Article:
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Multidisciplinary diagnostic and therapeutic approaches to pancreatic cystic lesions.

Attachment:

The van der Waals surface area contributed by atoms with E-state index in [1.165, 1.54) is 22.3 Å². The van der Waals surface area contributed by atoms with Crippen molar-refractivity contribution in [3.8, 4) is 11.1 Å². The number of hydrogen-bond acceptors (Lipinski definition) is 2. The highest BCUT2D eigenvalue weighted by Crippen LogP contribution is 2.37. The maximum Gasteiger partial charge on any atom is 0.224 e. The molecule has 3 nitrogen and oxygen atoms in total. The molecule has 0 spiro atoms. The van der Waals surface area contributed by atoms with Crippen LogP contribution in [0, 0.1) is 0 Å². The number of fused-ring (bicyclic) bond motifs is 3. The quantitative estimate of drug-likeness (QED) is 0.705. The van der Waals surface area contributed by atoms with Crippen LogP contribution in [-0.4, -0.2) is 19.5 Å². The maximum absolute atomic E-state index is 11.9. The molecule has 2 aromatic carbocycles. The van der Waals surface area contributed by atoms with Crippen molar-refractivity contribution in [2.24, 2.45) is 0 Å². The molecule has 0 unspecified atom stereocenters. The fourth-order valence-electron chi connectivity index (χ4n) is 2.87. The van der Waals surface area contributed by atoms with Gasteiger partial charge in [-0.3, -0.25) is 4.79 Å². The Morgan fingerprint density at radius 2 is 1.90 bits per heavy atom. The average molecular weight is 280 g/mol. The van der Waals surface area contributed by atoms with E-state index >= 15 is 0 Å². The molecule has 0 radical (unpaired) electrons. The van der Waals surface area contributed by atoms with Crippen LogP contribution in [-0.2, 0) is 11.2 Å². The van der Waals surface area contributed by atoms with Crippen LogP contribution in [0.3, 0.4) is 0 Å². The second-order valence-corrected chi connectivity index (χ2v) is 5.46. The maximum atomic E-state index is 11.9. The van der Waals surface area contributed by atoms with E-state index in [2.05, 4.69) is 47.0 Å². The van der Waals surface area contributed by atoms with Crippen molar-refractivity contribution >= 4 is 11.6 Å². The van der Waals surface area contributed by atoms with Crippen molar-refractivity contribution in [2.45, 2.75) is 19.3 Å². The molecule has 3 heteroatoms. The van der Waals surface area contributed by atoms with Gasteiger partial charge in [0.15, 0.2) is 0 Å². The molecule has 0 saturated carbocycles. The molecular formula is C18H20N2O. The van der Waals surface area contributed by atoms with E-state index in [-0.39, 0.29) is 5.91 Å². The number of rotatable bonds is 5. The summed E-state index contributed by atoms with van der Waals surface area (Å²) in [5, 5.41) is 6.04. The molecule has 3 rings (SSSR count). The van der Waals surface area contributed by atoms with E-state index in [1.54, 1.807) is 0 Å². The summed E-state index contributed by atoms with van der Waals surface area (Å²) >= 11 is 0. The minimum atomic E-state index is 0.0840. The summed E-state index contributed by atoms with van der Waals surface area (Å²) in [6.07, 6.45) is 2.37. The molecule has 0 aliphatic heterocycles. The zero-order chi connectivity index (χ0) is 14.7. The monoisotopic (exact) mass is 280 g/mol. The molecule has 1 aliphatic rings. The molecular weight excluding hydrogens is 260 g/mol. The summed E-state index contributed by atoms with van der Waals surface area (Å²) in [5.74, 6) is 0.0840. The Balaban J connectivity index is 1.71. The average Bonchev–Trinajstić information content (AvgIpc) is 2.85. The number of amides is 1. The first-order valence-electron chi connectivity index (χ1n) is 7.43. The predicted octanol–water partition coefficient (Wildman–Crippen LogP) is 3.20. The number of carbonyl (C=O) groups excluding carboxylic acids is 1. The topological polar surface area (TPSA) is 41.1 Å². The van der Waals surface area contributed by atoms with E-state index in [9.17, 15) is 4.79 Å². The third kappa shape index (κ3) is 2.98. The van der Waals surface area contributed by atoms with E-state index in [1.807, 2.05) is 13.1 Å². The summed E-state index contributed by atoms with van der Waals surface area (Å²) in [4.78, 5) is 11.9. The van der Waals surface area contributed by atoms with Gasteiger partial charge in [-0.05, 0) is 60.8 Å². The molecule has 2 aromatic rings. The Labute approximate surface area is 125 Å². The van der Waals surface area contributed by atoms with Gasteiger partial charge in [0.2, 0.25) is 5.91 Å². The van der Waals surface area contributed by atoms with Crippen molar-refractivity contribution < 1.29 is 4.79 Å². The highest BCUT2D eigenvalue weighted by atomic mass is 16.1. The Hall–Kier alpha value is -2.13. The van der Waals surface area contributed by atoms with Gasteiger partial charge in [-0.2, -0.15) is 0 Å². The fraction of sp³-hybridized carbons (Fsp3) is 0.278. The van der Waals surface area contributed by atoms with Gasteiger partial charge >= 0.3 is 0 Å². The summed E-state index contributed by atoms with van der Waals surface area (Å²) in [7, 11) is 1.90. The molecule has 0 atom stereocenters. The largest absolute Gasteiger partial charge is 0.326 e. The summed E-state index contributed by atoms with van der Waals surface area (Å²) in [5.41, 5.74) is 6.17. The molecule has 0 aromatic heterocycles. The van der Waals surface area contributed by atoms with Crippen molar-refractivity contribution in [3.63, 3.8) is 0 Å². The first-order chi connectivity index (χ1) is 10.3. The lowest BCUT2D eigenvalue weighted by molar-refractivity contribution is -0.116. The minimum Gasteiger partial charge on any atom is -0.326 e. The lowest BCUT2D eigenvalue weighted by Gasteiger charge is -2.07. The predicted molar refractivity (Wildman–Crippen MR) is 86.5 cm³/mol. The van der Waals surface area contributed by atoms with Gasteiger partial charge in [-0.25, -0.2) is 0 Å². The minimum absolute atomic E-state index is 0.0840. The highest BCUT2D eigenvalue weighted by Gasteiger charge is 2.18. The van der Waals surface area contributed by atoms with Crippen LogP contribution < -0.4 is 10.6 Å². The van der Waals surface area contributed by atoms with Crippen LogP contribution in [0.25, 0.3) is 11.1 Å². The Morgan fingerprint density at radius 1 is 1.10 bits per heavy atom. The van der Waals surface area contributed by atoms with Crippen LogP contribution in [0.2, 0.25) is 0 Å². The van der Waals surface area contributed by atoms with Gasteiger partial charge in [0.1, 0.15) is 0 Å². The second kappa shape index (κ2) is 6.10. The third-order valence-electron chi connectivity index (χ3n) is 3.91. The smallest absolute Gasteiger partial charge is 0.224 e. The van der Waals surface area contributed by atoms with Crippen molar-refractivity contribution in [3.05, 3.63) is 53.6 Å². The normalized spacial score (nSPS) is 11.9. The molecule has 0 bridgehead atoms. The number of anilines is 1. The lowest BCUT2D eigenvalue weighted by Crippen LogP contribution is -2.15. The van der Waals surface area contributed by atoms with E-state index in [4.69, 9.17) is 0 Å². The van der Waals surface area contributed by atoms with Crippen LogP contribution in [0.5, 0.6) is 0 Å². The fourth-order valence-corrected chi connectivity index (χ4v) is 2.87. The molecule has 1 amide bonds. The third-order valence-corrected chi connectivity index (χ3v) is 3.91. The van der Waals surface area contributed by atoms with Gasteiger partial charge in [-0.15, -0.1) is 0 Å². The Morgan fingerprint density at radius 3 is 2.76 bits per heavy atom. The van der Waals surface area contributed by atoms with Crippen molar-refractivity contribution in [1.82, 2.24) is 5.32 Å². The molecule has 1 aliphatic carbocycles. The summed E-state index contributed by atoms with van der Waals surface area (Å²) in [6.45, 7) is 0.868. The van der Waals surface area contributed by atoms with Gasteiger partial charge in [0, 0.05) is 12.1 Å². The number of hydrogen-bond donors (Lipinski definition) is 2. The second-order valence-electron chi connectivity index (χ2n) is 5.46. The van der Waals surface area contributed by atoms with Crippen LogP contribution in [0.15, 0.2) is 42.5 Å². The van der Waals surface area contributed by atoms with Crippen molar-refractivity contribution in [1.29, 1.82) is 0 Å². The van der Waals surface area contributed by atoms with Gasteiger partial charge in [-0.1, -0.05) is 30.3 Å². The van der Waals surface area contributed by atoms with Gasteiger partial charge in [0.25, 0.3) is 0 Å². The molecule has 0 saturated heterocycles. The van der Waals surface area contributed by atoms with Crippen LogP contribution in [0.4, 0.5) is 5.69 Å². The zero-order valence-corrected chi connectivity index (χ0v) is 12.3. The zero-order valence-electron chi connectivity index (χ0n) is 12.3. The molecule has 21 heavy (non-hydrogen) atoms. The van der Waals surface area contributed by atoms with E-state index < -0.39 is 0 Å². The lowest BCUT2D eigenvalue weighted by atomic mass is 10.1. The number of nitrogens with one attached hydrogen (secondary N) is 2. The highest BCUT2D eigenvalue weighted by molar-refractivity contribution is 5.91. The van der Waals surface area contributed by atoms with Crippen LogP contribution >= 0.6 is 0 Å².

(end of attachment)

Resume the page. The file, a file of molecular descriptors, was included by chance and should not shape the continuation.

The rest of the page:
Pancreatic cystic lesions are commonly encountered today with the routine use of cross-sectional imaging modalities such as computed tomography (CT) and magnetic resonance imaging (MRI). The majority of patients discovered to have a pancreatic cyst are completely asymptomatic; yet the presence of such a finding instills fear in the minds of both patient and physician, as the concern for malignant transformation to pancreatic cancer is great despite the relatively low overall likelihood of cyst progression. Not all cysts in the pancreas represent pancreatic cystic neoplasms (PCNs), and not all PCNs have significant malignant potential. Mucinous PCNs are the most concerning, as these lesions have the greatest potential for cancerous transformation to adenocarcinoma. Within the group of mucinous PCNs, intraductal papillary mucinous neoplasms (IPMNs) involving the main pancreatic duct are the most worrisome, and surgical resection should be pursued if the patient has appropriate operative risks. IPMN lesions involving the branch ducts, and mucinous cystadenomas, have a lower likelihood for malignancy, and they may be closely followed for the development of any worrisome or high-risk features. Surveillance of known PCNs is performed with a combination of CT, MRI and endoscopic ultrasound (EUS). EUS-guided fine-needle aspiration (EUS-FNA) may be used to assess cyst fluid cytology, and also to detect cyst fluid amylase level, carcinoembryonic antigen level, and DNA molecular analysis in certain cases. The presence or absence of specific cyst morphological features, as well as the cyst fluid analysis, is what enables the physician to guide the patient towards continued surveillance, versus the pursuit of surgical resection.

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